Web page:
The celluloid on this pen is the undoubted star of the show. It is stunningly beautiful. It is hand made by one of the leading lights in the fountain pen community, Salvatore Matrone. It was also amazing value for money at €300 and the buying experience from Stefano was smooth and handled with care and charm. For that price though, you have to sacrifice the gold nib, sterling silver trim and genuine piston filler, but they are sacrifices well worth making.

 

Overall, I love this pen - I'm delighted to have been able to have obtained one of such a limited run of pens and I would buy them all if I could!

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  • Jonr1971

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  • sansenri

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thank you very much for your review of this lovely pen, I wonder how I missed it until now.

 

Corsani is a very nice shop and although I do not live in Rome I have bought several pens from them.

They are particularly active in teaming up with some of the most well known Italian pen manufactures to have their LE editions specially made for them, and I do like their styling choices, some of their LE pens are real beauties and as you mentioned not dramatically expensive in comparison to other upper end pens.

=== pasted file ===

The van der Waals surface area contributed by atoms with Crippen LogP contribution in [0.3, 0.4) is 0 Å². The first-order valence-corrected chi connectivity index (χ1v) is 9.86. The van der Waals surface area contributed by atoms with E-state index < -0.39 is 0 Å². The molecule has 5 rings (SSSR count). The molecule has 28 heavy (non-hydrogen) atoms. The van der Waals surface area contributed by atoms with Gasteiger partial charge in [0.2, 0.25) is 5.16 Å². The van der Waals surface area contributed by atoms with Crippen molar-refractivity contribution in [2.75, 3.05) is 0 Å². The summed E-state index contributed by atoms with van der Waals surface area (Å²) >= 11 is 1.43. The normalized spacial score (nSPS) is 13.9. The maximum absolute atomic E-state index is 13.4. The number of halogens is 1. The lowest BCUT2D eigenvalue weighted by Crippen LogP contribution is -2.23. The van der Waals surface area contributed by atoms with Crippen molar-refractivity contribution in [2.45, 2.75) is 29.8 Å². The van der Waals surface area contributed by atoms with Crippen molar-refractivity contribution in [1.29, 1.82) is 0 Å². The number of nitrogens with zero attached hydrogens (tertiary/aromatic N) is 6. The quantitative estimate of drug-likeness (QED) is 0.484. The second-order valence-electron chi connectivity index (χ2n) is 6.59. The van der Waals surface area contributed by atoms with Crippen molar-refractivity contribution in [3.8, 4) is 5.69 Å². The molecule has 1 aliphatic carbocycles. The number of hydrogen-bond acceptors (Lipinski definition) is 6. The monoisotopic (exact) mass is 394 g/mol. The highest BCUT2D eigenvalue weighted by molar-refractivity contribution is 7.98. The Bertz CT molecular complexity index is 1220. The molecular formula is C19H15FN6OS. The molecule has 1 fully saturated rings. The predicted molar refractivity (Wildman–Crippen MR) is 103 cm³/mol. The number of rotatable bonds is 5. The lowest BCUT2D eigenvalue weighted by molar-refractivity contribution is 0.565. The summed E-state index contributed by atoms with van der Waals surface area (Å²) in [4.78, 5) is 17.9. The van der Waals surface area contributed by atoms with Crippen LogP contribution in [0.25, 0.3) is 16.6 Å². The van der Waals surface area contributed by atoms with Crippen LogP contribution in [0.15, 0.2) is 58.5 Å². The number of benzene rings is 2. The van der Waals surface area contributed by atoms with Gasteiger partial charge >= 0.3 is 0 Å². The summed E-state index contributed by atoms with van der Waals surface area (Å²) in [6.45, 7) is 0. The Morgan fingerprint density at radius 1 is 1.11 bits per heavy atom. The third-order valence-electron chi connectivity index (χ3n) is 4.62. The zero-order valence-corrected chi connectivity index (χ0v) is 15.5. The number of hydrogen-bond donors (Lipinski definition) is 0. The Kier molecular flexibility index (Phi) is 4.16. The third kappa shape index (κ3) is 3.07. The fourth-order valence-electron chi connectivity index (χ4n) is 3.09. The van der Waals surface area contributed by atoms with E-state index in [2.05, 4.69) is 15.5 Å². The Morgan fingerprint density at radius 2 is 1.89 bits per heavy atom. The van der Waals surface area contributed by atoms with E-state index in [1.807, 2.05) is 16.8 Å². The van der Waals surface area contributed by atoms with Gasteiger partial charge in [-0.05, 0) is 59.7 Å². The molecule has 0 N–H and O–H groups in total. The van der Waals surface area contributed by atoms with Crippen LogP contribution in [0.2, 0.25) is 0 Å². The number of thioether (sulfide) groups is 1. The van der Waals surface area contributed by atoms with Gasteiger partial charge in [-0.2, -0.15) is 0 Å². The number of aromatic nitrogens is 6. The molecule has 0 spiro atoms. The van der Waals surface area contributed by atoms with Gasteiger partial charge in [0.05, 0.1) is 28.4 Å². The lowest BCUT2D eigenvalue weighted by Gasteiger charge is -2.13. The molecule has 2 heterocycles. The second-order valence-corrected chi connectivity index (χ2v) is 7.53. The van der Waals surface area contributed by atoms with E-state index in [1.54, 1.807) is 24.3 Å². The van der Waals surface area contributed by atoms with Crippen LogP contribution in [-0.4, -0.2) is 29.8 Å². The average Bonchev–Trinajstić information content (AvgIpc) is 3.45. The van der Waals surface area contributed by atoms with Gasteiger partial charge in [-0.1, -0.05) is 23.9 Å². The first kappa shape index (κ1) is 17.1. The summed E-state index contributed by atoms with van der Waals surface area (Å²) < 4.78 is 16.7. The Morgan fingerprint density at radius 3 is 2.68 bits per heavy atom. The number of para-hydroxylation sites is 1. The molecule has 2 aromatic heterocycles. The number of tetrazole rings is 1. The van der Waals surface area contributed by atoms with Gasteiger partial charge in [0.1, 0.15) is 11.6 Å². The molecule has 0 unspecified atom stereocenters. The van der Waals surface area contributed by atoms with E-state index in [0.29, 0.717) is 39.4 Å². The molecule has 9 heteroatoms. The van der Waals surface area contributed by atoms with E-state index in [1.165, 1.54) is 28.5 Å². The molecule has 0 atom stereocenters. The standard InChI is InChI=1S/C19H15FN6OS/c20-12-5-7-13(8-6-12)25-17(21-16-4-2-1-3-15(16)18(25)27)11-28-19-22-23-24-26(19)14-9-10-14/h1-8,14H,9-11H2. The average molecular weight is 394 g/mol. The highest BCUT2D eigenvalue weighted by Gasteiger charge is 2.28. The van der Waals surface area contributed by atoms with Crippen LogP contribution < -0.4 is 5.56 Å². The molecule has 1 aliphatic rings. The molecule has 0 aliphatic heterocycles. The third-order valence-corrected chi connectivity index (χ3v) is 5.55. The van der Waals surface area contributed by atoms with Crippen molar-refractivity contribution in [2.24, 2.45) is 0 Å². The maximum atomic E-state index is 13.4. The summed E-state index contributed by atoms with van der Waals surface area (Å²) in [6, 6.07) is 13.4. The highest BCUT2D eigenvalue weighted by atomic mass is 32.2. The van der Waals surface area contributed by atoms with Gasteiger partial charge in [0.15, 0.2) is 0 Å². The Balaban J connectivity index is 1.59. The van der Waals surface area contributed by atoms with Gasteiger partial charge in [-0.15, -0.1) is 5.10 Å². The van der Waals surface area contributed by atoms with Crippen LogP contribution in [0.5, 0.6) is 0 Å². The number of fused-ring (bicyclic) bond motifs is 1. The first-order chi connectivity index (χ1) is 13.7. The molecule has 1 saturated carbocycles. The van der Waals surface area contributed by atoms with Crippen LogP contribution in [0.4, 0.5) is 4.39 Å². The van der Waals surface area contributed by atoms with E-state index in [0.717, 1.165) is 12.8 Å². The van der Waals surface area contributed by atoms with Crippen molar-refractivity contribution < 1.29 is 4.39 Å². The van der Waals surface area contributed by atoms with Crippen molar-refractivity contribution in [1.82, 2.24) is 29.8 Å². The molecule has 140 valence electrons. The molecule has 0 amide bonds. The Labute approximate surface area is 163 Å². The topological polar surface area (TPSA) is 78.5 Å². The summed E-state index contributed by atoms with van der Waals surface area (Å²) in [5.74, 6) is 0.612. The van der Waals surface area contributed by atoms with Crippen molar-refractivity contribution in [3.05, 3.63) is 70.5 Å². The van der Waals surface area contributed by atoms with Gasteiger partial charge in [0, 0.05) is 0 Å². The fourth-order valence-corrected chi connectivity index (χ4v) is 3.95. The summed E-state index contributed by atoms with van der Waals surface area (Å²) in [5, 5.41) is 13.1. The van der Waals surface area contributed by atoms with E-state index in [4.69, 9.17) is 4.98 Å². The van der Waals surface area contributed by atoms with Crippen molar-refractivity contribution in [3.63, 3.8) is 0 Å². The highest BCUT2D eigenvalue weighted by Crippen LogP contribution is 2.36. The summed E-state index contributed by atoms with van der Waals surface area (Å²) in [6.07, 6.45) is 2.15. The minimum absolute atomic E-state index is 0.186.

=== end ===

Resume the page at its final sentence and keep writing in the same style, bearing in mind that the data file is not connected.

I bought a Corsani Fantasia too, some time ago, and I am very happy with it, I followed the shop's advise to go for the steel nib, which suits the pen nicely, and also writes nice and smooth and is somewhat springy. My version is the verde variegato.

 

Thank you also for the nice photos, which almost do the pen justice, but as you mentioned it's impossible to describe and photograph the celluloid which is mesmerizing.

I did not go for the turquoise although I was tempted because I already have a Montegrappa in the same celluloid (and a Delta LE from Chatterley).

You are right though, the depth is incredible, and it's difficult to stop looking at it.

The next choice was the verde variegato, a celluloid which Montegrappa has also used in its recent Nazionale flex. Montegrappa actually states that this same celluloid was used for a vintage model of theirs.
At any rate, it's a really nice colour, and the Corsani also has the section and finial in the same celluloid:

 

As far as the pen is concerned the model is essentially a Delta The Journal, one of my favourite Deltas (after the Dolce Vita).

 

You are also right in saying that the production of this pen follows the original spirit of Delta, which was at risk of disappearing after Delta's financial trouble, but fortunately rising again with Leonardo.

 

here is my Fantasia, thank you for showing yours
fpn_1545341243__p1110990-3_corsani_fanta

Edited by sansenri
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Thank you @sansenri for taking time to read my review and for your kind response! Many thanks for sharign the picture of yours - I adore the green marble celluloid!

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all the celluloids Corsani has used are really nice, it was a tough choice, I was not able to see the dark green and the dark red versions in real life but I suspect that although they look less attractive in photo they must be nice too,

both have a sort of deep ripple in them that reminds me of the Esterbrooks (photo from the Corsani site)

fpn_1545437690__img_0254-2b_corsani_fant

Edited by sansenri